The presentation of the investigation will often involve multiple individuals. In medicine, this may include an initial treating emergency room physician, an operating surgeon, and a primary care physician. In information security, this could include an NSM analyst who detected the incident, the incident responder who contained and remediated the incident, the forensic investigator who performed an analysis of a compromised machine, or the malware analyst who reverse engineered the malware associated with the incident.

M&M Peers

The peers involved with the M&M should include at least one counterpart from each particular specialty, at minimum. This means that for every NSM analyst directly involved with the case, there should be at least one other NSM analyst who had nothing to do with it. This aims to get fresh outside views that aren’t tainted by feeling the need to support any actions that were taken in relation to the specific investigation. In larger organizations and more ideal situations, it is nice to have at least two counterparts from each specialty, with one being of lesser experience than the presenting individual and one being of more experience.

The Presentation

The presenting individual or group of individuals should be given at least a few days notice before their presentation. Although the M&M isn’t considered a formal affair, a reasonable presentation is expected to include a timeline overview of the incident, along with any supporting data. The presenter should go through the detection, investigation, and remediation of the incident chronologically and present new findings only as they were discovered during this progression. Once this chronological presentation is given, the incident can then be examined holistically.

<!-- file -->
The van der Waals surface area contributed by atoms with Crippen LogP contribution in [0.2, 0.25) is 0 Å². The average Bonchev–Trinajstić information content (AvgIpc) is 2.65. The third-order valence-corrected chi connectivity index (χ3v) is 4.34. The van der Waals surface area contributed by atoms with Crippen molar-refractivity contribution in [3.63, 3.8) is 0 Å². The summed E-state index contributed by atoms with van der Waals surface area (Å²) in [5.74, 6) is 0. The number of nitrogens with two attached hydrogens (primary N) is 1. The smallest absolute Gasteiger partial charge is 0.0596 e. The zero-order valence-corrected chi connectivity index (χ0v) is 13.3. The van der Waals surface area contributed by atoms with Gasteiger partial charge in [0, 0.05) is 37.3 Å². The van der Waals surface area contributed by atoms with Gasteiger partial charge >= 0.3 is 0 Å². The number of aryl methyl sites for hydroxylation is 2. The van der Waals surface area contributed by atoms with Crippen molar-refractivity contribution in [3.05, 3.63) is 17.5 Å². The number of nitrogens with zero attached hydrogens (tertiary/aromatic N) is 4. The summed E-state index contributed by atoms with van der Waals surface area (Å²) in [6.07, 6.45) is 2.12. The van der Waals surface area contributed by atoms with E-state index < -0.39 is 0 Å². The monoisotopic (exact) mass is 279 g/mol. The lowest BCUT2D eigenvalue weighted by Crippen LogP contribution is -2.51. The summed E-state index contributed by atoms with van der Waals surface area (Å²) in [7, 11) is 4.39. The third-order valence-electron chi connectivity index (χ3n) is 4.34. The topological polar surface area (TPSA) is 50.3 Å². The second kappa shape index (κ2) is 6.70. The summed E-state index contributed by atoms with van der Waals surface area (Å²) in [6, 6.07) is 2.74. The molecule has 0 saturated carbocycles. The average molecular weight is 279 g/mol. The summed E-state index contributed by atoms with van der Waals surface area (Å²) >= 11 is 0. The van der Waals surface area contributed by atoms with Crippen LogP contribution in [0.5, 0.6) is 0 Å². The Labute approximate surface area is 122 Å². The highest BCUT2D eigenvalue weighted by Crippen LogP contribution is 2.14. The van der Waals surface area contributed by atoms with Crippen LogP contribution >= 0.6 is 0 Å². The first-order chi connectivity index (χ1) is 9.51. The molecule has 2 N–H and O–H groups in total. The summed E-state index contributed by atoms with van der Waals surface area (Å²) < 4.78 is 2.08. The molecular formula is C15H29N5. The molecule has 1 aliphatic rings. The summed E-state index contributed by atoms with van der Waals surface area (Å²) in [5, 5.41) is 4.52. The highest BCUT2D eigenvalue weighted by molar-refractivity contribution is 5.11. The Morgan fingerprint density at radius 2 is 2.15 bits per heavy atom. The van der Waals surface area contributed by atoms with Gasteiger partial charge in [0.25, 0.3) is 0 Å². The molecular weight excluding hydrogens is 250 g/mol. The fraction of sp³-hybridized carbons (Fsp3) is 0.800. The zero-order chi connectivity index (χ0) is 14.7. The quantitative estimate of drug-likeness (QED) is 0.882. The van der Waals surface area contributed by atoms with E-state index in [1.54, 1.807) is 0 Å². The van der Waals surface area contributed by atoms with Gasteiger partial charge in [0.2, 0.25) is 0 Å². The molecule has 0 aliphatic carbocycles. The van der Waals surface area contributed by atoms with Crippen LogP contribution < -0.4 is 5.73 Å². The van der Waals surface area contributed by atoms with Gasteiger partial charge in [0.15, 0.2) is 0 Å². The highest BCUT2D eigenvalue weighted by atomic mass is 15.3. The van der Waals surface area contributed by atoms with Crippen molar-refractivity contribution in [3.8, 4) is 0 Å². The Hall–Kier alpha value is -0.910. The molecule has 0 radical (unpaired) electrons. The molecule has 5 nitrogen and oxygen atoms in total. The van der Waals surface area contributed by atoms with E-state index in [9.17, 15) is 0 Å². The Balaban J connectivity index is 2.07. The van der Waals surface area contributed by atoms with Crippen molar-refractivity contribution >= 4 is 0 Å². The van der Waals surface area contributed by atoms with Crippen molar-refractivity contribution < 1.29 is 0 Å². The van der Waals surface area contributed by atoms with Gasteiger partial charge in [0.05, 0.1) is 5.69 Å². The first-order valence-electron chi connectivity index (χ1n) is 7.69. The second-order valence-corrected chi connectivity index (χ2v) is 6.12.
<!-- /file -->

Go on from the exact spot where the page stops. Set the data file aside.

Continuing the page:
During the presentation, participating peers should be expected to ask questions as they arise. Of course, this should be done respectfully by raising your hand as the presenter is speaking, but questions should NOT be saved for after the presentation. This is in order to frame the questions to the presenter as a peer would arrive at them during the investigation process.

Strategic Questioning

Questions should be asked to presenters in such a way as to determine why something was handled in a particular manner, or why it wasn’t handled in an alternative manner. As you may expect, it is very easy to offend someone when providing these types of questions, therefore, it is critical that participants enter the M&M with an open mind and both presenters and peers ask and respond to questions in a professional manner and with due respect.

Initially, it may be difficult for peers to develop questions that are entirely constructive and helpful in overcoming the three problems identified earlier. There are several methods that can be used to stimulate the appropriate type of questioning.

Devils Advocate